Postcard from Amman: Threads and customers change for fabric mender

Kamal Khalaf learnt the delicate craft of darning in pre-civil war Beirut

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Kamal Khalaf's tiny shop on Omar Khayyam Street, in central Amman, is one of the few places remaining in the region where cherished clothes and carpets can be carefully mended.

For the past five decades, Mr Khalaf has been a specialist in the intricate technique of darning – using special stitching to repair damaged fabric, one thread at a time, so the repair becomes all but invisible. Mending even a small tear can take hours.

In Britain, the practitioner of this craft is sometimes called a stoppeur, a French word. In Arabic the practitioner is called ratta.

"Darning needs cold nerves and a long breath," Mr Khalaf says.

He is among the last of a generation of established craftsmen in Amman, most of whom trace trace their origins to Palestine, Syria or Lebanon.

Migrants and refugees from these Levantine trading centres played a major role in the development of Jordan since its foundation as a British protectorate in 1921.

Simple tools

Now in his 70s, Mr Khalaf still operates from the same small shop he opened five decades ago on Omar Khayyam street in downtown Amman. His main tools are a needle, a clamp to stretch fabric, and thread.

He works at an old counter, sitting down, with clothes needing his attention hanging from the edges of a closet behind him, placed in plastic bags on shelves. Despite the physical demands of the work, his posture is upright, and he looks younger than his 72 years.

This week, one customer brought in the trousers of a dark blue suit that had a hole near the back pocket.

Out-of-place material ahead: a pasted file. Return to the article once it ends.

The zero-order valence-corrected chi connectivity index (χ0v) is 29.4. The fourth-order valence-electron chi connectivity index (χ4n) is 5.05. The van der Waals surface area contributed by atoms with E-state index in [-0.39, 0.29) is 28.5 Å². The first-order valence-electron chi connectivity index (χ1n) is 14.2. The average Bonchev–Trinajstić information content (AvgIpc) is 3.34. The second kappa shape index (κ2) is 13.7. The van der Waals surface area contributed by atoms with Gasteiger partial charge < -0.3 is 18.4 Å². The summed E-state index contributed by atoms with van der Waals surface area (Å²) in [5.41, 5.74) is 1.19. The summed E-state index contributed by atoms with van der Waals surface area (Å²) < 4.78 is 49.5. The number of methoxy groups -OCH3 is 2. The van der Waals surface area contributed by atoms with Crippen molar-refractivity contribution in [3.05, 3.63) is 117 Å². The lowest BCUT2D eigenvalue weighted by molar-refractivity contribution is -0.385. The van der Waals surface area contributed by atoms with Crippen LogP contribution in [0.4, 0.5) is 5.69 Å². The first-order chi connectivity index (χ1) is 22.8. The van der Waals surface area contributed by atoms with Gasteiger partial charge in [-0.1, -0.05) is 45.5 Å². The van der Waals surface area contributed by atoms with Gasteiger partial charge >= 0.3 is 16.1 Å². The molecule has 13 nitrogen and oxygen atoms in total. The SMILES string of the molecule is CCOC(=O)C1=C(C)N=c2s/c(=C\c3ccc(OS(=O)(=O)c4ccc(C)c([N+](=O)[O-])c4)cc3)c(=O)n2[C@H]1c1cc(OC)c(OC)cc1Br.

Mr Khalaf told the customer that he would charge five dinars ($7) – a considerable sum given that the average monthly wage in Jordan is $400.

The customer, however, agreed to it.

“It is not easy because the threads are nylon,” Mr Khalaf says.

He learnt his craft in the early 1970s as an apprentice, mending expensive rugs at one of Beirut’s top carpet dealers.

Mr Khalaf’s brother Fouad was studying commerce at Beirut Arab University and knew a Palestinian actor working in the city from Jaffa, the hometown of their father.

The actor was friends with a renowned carpet dealer, Mahmoud Maktabi, who agreed to take Mr Khalaf on as an apprentice at a workshop above his shop in the Hamra district in west Beirut.

“The Jaffa connection helped," says Mr Khalaf, adding that it is similar to old Beirut.

"It makes me sad to think of Beirut. It was the city of plenty."

The Lebanese capital was known as the Paris of the Middle East before the 1975-1990 civil war that tore it asunder.

Jordan, Mr Khalaf says, was “also different” before the national currency, the dinar, collapsed in 1989.

Quality deteriorates

In the 1970s and early 1980s, the clothes brought to his shop for mending were made from British textiles, he says, as opposed to the Chinese fabrics that are the norm today. Upper class families invited him to their homes to estimate how much heirloom carpets would cost to repair.

He declines to name his clients out of respect for their privacy, but says they include members of the Hashemite monarchy and merchant families of Amman.

“These customers used to order very fine fabrics from abroad," he says.

In the past decade, Jordan's economy has been stagnant. Unemployment, according to official figures, is more than 22 per cent.

The downtown area of Amman has changed, with family companies fragmenting and businesses moving to new parts of the capital in the 1980s. Now the area is run down and littered with rubbish, full of fast-food restaurants, shisha cafes and shops selling cheap souvenirs.

The four cinemas that were landmarks of central Amman, where Mr Khalaf watched the 1964 hit Hindi film Sangam, and Doctor Zhivago a year later, have all closed.

"I used to go regularly on the weekends," he says.

His father was a Palestinian refugee who fled Jaffa at the creation of Israel in 1948, while his mother fled Jerusalem. He is married to a Lebanese woman of Palestinian origin. They have four sons and a daughter, none of whom took up darning.

“We're a product of a mixed Middle East,” he says.

He visited Jaffa once, in 1976, after obtaining a permit from Israeli authorities.

"Even the oxygen in Jaffa was different," he says. "You can feel it is more pure when breathing."

Updated: January 12, 2024, 6:02 PM